Jacob was anointed the firstborn of his father, Isaac;
Jacob had a vision of a ladder that its top reached to Heaven;
In that vision, he saw angels ascending and descending the ladder;
Jacob heard the Voice of the Lord at the top of the ladder;
Jacob prospered and became richer than his master, Laban;
Jacob, until that moment, had 11 sons;
Jacob, again, saw an army of angels that God sent to assure him continuous protection.
What reason did Jacob have to fear his brother?
Fear is a sign of guilt. After all, if you’ve got nothing to hide, you’ve got nothing to fear.
When a person that is supposedly sealed with the Holy Spirit bears the same spirit of fear and anguish as Jacob, at the very least, he is possessed by a deceiving spirit.
He may even have some Jacob-like success, but the spirit of fear will not leave him alone until he clears his bad conscience before God.
How can someone possess the Spirit of God and the spirit of fear? Is it possible for the Holy Spirit to live with the spirit of fear in the same body?
Though Jacob had godly visions and apparent success, his soul still had no peace. Unfortunately, this is the condition of most of the “baptized” with the Holy Spirit. They bear a spirit of fear because they bear the same sin as Jacob: bad character.
Upon learning that Esau was coming to meet him with 400 men, “Jacob was greatly afraid and distressed…” Genesis 32.7.
So he cried out to the LORD, saying:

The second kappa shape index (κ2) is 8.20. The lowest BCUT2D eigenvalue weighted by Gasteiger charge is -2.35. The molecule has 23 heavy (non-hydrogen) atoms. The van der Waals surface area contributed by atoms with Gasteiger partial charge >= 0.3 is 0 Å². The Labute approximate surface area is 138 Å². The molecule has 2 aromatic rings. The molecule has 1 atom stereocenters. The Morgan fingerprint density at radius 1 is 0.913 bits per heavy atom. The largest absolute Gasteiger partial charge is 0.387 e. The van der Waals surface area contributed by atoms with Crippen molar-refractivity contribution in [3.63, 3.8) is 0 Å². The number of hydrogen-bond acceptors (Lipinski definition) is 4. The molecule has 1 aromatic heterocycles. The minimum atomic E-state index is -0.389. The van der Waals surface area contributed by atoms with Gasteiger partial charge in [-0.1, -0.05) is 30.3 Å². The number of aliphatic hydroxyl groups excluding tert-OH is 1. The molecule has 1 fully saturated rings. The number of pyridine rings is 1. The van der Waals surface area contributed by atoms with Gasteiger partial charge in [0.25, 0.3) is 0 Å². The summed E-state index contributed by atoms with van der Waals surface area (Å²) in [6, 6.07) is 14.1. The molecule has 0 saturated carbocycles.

Then Jacob said, “O God of my father Abraham and God of my father Isaac, the Lord who said to me, ‘Return to your country and to your family, and I will deal well with you’: I am not worthy of the least of all the mercies and of all the truth which You have shown Your servant; for I crossed over this Jordan with my staff, and now I have become two companies. Deliver me, I pray, from the hand of my brother, from the hand of Esau; for I fear him, lest he come and attack me and the mother with the children. For You said, ‘I will surely treat you well, and make your descendants as the sand of the sea, which cannot be numbered for multitude.’” Genesis 32.9-12
Jacob’s despair led him to cry out to the God of his fathers, Abraham and Isaac. This desperate outcry did not involve empty emotions, but revealed revolt with substance, because he said: It was the Lord Who told me to return to my land, and to my family, and You would deal well with me… This is, the reason for my torment is because I am obeying Your Word. I am going to meet those who want to kill me and I have no conditions to face them. Look at my situation! My brother is coming at me with 400 men of war. What do I do??…
Even so, fear did not leave him. But God gave him a direction: what good is family, riches, the promises of God and a birthright, if I die?…
…took what came to his hand as a present for Esau his brother: Genesis 32.13
It was all he had in exchange for a life of peace and far from fear.
The present consisted of 200 female goats; 20 male goats; 200 ewes and 20 rams; 30 milk camels with their colts, 40 cows and 10 bulls; 20 female donkeys and 10 foals. This was truly a treasure for someone that lived in the desert at that time.
And he arose that night and took his two wives, his two female servants, and his eleven sons, and crossed over the ford of Jabbok. He took them, sent them over the brook, and sent over what he had. Genesis 32.22-23
From that moment on, he remained alone and without anything, in total dependence of the Altar.
So the angel of the Lord appeared to him and transformed him, and he confessed: